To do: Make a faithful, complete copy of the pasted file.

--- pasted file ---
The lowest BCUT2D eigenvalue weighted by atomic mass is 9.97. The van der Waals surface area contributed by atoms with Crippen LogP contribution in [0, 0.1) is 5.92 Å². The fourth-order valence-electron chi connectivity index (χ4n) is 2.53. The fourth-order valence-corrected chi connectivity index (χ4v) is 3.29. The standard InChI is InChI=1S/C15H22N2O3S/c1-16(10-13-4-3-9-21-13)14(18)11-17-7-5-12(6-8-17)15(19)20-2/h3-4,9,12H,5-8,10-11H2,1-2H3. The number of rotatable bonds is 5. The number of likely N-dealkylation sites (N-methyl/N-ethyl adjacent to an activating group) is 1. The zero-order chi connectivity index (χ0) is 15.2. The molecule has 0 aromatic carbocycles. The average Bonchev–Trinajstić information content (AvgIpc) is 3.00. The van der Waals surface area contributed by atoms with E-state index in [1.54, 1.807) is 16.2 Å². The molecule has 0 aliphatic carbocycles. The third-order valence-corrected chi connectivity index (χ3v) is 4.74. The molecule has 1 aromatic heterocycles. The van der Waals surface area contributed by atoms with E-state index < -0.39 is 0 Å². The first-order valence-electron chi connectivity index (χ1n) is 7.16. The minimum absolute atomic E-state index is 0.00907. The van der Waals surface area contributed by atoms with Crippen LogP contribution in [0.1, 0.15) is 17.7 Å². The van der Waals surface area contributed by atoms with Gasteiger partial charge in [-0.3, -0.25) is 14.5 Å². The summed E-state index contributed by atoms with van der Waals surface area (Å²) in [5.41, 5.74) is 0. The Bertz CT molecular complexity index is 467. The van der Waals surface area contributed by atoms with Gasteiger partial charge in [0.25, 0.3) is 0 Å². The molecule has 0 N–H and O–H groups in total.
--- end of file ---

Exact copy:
The lowest BCUT2D eigenvalue weighted by atomic mass is 9.97. The van der Waals surface area contributed by atoms with Crippen LogP contribution in [0, 0.1) is 5.92 Å². The fourth-order valence-electron chi connectivity index (χ4n) is 2.53. The fourth-order valence-corrected chi connectivity index (χ4v) is 3.29. The standard InChI is InChI=1S/C15H22N2O3S/c1-16(10-13-4-3-9-21-13)14(18)11-17-7-5-12(6-8-17)15(19)20-2/h3-4,9,12H,5-8,10-11H2,1-2H3. The number of rotatable bonds is 5. The number of likely N-dealkylation sites (N-methyl/N-ethyl adjacent to an activating group) is 1. The zero-order chi connectivity index (χ0) is 15.2. The molecule has 0 aromatic carbocycles. The average Bonchev–Trinajstić information content (AvgIpc) is 3.00. The van der Waals surface area contributed by atoms with E-state index in [1.54, 1.807) is 16.2 Å². The molecule has 0 aliphatic carbocycles. The third-order valence-corrected chi connectivity index (χ3v) is 4.74. The molecule has 1 aromatic heterocycles. The van der Waals surface area contributed by atoms with E-state index < -0.39 is 0 Å². The first-order valence-electron chi connectivity index (χ1n) is 7.16. The minimum absolute atomic E-state index is 0.00907. The van der Waals surface area contributed by atoms with Crippen LogP contribution in [0.1, 0.15) is 17.7 Å². The van der Waals surface area contributed by atoms with Gasteiger partial charge in [-0.3, -0.25) is 14.5 Å². The summed E-state index contributed by atoms with van der Waals surface area (Å²) in [5.41, 5.74) is 0. The Bertz CT molecular complexity index is 467. The van der Waals surface area contributed by atoms with Gasteiger partial charge in [0.25, 0.3) is 0 Å². The molecule has 0 N–H and O–H groups in total.